Sweden has agreed to host the Nordic Championships next year and some clubs in Sweden have facilities that would not disgrace one in England. Meanwhile, Denmark is a potential sleeping giant of world croquet. Apparently, 6,000 people play the local form of the game and some clubs would appear to be able to provide decent courts for Association and Golf Croquet. If Open events were to be run in conjunction with the Nordic Championships but such that the players from the national teams were able to play in both, then the presence of a few experienced players from other countries could have a major effect to establish the basics of the game in a willing population of players; some of the Swedish team have already read extensively and only appear to require witnessing what is possible to give them more confidence. In the meantime, handicap play would be another obvious mechanism by which to encourage individuals to play with more adventure.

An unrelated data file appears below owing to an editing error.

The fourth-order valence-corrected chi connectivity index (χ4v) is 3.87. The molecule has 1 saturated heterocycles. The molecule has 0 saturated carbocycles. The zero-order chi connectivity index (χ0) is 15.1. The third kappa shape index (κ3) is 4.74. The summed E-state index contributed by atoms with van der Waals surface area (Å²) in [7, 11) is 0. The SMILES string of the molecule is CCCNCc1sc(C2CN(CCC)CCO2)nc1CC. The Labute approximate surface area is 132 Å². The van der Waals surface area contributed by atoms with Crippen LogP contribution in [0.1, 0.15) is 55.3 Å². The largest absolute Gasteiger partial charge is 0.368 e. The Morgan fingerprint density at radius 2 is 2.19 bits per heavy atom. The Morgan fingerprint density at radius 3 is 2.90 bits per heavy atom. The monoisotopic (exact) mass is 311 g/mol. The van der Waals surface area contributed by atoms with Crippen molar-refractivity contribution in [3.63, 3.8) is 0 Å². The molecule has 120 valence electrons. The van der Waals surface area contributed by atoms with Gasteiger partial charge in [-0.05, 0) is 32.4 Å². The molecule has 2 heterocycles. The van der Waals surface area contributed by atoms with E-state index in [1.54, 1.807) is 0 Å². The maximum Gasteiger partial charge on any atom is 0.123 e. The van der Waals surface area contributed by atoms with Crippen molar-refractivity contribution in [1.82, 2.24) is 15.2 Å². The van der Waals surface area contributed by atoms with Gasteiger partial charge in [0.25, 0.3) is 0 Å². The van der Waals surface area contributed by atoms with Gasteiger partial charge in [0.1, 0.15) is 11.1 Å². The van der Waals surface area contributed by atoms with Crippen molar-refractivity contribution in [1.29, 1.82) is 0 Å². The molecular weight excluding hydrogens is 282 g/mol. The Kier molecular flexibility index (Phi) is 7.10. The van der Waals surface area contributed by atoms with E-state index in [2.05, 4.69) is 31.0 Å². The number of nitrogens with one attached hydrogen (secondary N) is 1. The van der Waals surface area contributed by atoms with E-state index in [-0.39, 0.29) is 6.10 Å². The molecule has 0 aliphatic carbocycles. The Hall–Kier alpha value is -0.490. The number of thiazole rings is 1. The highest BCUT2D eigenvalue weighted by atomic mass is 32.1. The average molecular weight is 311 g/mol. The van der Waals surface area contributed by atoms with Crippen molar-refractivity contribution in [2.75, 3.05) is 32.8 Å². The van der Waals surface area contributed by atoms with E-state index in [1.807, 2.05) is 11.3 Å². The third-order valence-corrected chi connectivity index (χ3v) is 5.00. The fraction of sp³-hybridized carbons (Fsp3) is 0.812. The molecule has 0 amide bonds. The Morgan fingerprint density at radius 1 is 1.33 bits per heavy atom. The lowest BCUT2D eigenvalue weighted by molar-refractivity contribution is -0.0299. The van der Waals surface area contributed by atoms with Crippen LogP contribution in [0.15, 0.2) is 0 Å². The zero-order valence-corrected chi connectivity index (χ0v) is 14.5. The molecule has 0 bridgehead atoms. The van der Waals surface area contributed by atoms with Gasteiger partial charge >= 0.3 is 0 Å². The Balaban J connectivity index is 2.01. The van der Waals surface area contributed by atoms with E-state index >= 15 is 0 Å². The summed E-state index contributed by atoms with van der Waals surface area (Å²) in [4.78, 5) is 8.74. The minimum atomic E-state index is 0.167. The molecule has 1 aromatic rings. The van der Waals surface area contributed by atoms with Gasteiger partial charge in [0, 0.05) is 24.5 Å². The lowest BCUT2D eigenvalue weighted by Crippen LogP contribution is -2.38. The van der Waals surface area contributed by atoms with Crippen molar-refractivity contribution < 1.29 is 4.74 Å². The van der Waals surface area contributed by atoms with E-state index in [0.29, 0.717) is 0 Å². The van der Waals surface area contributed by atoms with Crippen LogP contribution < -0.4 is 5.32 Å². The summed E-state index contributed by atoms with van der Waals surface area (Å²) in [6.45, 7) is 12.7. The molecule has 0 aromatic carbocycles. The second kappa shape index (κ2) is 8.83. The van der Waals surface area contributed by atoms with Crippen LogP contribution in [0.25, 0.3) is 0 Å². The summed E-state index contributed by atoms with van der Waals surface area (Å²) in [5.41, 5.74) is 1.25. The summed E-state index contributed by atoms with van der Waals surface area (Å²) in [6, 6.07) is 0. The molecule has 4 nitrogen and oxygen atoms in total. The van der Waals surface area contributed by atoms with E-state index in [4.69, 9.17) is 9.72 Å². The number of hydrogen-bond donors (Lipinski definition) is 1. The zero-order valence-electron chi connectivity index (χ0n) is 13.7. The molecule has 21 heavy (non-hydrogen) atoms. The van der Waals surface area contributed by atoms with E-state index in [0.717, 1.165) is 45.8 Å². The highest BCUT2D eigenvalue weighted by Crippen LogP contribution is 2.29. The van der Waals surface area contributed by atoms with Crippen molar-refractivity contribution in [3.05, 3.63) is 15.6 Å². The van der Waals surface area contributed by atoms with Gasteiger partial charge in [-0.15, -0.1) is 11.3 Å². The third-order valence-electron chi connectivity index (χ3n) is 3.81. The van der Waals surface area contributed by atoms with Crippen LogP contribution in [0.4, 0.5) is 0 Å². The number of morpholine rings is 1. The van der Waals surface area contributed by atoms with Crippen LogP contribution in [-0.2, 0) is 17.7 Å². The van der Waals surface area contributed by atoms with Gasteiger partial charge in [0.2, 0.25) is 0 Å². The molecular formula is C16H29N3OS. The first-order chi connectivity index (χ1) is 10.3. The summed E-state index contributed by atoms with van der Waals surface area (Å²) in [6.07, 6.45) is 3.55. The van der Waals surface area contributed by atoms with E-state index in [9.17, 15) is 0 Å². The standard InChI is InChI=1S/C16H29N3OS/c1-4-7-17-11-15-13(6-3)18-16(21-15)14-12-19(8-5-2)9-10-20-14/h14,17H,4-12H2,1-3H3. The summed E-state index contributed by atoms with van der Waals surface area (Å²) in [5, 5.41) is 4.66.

Tournament organiser Tore Gulbrandsen and his team showed great energy and enthusiasm in their efforts and have sown a wonderful seed for croquet in the Nordic countries. Each of the countries has a different indigenous croquet variant (all nine hoop) and Association and Golf Croquet appear the obvious choice to bring the four countries together. Each country offers fertile ground for further development and mutual encouragement seems an excellent basis on which to bring all into the wider croquet family. The players appear to be eager students and the demonstrated hospitality and friendship will underpin the extension to the that family. If anyone happens to be in the locality of the Championships next year then the welcome will be warm and you will have the opportunity to aid the development of croquet.